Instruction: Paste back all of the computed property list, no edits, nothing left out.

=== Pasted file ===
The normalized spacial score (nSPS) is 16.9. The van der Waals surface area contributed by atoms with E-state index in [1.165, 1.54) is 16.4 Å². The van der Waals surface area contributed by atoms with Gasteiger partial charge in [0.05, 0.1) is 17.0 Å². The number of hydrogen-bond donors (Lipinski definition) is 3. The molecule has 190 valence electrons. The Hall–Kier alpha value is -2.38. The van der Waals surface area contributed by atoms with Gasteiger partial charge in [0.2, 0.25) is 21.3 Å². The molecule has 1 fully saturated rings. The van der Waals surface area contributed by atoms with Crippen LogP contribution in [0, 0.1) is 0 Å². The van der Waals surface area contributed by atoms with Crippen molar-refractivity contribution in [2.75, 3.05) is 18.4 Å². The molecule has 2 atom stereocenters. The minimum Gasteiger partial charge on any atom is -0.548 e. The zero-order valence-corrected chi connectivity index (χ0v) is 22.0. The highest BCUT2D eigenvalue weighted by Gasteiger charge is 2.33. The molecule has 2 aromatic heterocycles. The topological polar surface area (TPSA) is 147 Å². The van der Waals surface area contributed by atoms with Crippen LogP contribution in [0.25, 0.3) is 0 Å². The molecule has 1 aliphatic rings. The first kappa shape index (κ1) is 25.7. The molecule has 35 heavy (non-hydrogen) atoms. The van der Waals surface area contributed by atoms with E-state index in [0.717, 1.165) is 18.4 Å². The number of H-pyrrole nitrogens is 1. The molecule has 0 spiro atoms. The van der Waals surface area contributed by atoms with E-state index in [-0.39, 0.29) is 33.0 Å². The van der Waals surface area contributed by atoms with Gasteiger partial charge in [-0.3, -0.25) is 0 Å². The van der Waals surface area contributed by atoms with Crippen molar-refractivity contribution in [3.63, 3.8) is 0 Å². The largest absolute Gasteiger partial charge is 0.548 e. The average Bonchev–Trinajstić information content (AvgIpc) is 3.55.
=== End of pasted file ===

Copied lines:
The normalized spacial score (nSPS) is 16.9. The van der Waals surface area contributed by atoms with E-state index in [1.165, 1.54) is 16.4 Å². The van der Waals surface area contributed by atoms with Gasteiger partial charge in [0.05, 0.1) is 17.0 Å². The number of hydrogen-bond donors (Lipinski definition) is 3. The molecule has 190 valence electrons. The Hall–Kier alpha value is -2.38. The van der Waals surface area contributed by atoms with Gasteiger partial charge in [0.2, 0.25) is 21.3 Å². The molecule has 1 fully saturated rings. The van der Waals surface area contributed by atoms with Crippen LogP contribution in [0, 0.1) is 0 Å². The van der Waals surface area contributed by atoms with Crippen molar-refractivity contribution in [2.75, 3.05) is 18.4 Å². The molecule has 2 atom stereocenters. The minimum Gasteiger partial charge on any atom is -0.548 e. The zero-order valence-corrected chi connectivity index (χ0v) is 22.0. The highest BCUT2D eigenvalue weighted by Gasteiger charge is 2.33. The molecule has 2 aromatic heterocycles. The topological polar surface area (TPSA) is 147 Å². The van der Waals surface area contributed by atoms with Crippen LogP contribution in [0.25, 0.3) is 0 Å². The molecule has 1 aliphatic rings. The first kappa shape index (κ1) is 25.7. The molecule has 35 heavy (non-hydrogen) atoms. The van der Waals surface area contributed by atoms with E-state index in [0.717, 1.165) is 18.4 Å². The number of H-pyrrole nitrogens is 1. The molecule has 0 spiro atoms. The van der Waals surface area contributed by atoms with E-state index in [-0.39, 0.29) is 33.0 Å². The van der Waals surface area contributed by atoms with Gasteiger partial charge in [-0.3, -0.25) is 0 Å². The van der Waals surface area contributed by atoms with Crippen molar-refractivity contribution in [3.63, 3.8) is 0 Å². The largest absolute Gasteiger partial charge is 0.548 e. The average Bonchev–Trinajstić information content (AvgIpc) is 3.55.